- Apr 6, 2004
Do not sharpen it with a Sharpmaker! They are made to sharpen knives with a flat ground secondary bevel. Even attempting to put a micro-bevel on a zero-ground convex blade is trickier than it sounds. Rockstead recommends a specific stropping regimen on their website. Stropping is the way to go for someone who is not an expert as sharpening.
I take your point, but stropping out a chip will take a while, and if you use a coarse grit sandpaper to speed things up, you'll have a scratchy line along the edge shoulder. For sure, a Sharpmaker will change the convex edge to a V edge, but that's not a bad thing -- just different. The Rockstead recommended way to sharpen is to freehand strop on a soft backing. Because it's freehand, everyone will put a different convex edge on the blade.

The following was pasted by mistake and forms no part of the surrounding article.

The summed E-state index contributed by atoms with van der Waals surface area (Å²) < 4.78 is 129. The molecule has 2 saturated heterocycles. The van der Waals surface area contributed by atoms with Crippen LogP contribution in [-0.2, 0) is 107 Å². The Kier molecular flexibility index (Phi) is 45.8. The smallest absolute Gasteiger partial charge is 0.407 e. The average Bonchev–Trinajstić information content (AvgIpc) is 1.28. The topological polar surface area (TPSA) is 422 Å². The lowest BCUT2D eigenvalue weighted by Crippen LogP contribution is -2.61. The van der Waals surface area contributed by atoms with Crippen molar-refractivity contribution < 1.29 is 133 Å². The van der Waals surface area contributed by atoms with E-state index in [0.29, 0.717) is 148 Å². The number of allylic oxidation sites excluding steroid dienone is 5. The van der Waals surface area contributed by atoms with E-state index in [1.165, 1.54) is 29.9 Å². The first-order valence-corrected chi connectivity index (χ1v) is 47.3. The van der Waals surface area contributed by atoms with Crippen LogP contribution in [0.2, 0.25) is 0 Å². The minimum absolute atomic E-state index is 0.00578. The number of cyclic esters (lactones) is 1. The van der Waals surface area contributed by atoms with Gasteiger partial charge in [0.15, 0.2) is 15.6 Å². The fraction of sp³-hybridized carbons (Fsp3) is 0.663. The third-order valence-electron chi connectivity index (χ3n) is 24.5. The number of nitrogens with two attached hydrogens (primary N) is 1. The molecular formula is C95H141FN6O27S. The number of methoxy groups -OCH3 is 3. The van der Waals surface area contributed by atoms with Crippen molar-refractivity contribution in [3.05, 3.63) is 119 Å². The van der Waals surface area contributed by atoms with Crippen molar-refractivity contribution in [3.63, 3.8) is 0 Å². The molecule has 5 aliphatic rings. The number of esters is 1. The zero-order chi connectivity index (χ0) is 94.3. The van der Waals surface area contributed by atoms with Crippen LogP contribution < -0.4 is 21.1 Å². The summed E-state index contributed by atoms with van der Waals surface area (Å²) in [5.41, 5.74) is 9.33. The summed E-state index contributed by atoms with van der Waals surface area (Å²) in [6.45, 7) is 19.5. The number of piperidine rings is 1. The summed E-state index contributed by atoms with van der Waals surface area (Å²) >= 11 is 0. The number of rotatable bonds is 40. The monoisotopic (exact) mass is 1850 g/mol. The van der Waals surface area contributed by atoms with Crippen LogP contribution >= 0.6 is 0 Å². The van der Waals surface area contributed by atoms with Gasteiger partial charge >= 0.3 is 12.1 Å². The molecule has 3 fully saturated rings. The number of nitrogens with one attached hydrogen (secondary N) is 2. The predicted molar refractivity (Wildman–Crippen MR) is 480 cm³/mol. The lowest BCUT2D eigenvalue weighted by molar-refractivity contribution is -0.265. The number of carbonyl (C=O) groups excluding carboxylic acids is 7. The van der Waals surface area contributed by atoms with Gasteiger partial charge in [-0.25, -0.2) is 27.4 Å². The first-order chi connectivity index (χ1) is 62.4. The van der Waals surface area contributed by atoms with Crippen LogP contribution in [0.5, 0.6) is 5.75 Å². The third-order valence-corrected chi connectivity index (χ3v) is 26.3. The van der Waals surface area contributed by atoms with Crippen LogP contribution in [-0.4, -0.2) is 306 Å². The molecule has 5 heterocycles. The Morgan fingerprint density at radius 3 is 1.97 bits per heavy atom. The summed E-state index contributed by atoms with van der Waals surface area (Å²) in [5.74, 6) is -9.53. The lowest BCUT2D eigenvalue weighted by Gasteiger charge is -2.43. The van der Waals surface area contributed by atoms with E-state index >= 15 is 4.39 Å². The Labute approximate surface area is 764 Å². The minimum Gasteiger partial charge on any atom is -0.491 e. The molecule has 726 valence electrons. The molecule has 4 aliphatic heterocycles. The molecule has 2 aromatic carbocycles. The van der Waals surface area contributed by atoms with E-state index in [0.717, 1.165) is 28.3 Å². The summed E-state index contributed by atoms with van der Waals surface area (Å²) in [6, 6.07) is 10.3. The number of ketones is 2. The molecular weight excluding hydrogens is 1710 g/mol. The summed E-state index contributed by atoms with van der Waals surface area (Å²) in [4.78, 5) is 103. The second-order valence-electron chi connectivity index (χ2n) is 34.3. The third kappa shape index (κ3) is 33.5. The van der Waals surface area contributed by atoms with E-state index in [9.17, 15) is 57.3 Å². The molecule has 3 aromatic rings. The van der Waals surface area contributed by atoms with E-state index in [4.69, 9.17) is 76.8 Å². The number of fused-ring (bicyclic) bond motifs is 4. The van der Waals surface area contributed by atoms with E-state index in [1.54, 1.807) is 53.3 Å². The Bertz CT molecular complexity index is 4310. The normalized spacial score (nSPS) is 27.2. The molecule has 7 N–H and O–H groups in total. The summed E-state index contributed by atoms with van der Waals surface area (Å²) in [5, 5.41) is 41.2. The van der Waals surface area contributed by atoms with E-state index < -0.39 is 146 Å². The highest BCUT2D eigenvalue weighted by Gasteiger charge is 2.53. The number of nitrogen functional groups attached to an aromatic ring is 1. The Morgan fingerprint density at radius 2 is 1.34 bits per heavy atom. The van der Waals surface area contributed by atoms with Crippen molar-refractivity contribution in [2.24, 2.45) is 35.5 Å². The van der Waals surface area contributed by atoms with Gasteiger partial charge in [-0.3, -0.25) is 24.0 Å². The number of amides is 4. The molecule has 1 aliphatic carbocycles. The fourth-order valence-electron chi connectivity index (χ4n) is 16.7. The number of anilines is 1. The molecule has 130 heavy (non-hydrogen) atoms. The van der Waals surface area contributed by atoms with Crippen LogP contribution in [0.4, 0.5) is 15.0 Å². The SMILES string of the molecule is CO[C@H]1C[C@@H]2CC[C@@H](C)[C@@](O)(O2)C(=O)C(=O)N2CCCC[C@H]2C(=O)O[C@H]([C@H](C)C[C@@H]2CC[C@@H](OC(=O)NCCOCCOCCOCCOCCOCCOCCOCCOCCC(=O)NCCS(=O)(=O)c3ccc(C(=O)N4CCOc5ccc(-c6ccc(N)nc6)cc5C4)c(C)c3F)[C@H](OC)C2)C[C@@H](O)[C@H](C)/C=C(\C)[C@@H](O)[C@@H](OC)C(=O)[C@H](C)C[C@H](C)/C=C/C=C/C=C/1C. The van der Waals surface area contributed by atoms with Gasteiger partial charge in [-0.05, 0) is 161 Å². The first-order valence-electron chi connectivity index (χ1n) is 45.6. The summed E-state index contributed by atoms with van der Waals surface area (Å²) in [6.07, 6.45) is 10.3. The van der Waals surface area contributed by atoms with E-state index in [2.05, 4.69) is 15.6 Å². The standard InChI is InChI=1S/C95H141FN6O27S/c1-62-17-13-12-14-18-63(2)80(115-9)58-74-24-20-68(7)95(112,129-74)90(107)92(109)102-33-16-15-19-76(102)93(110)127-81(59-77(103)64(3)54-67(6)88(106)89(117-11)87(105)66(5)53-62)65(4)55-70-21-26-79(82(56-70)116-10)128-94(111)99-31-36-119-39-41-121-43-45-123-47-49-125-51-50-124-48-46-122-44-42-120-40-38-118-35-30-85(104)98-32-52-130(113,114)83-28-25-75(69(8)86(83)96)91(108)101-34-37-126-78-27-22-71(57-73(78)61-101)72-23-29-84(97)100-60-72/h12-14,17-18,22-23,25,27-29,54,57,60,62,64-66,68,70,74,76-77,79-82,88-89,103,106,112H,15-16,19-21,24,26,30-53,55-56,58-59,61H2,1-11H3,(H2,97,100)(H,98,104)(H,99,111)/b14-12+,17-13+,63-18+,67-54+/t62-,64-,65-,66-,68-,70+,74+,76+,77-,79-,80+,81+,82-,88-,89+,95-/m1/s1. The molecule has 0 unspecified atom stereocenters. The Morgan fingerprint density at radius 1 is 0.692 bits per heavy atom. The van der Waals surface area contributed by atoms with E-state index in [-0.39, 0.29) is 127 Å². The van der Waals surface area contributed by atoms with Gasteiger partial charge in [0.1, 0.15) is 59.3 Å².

Some years ago, Chris Reeve said he worked 6 months to develop a convex edge for a Sebenza. His recommended way to keep it sharp: the Sharpmaker.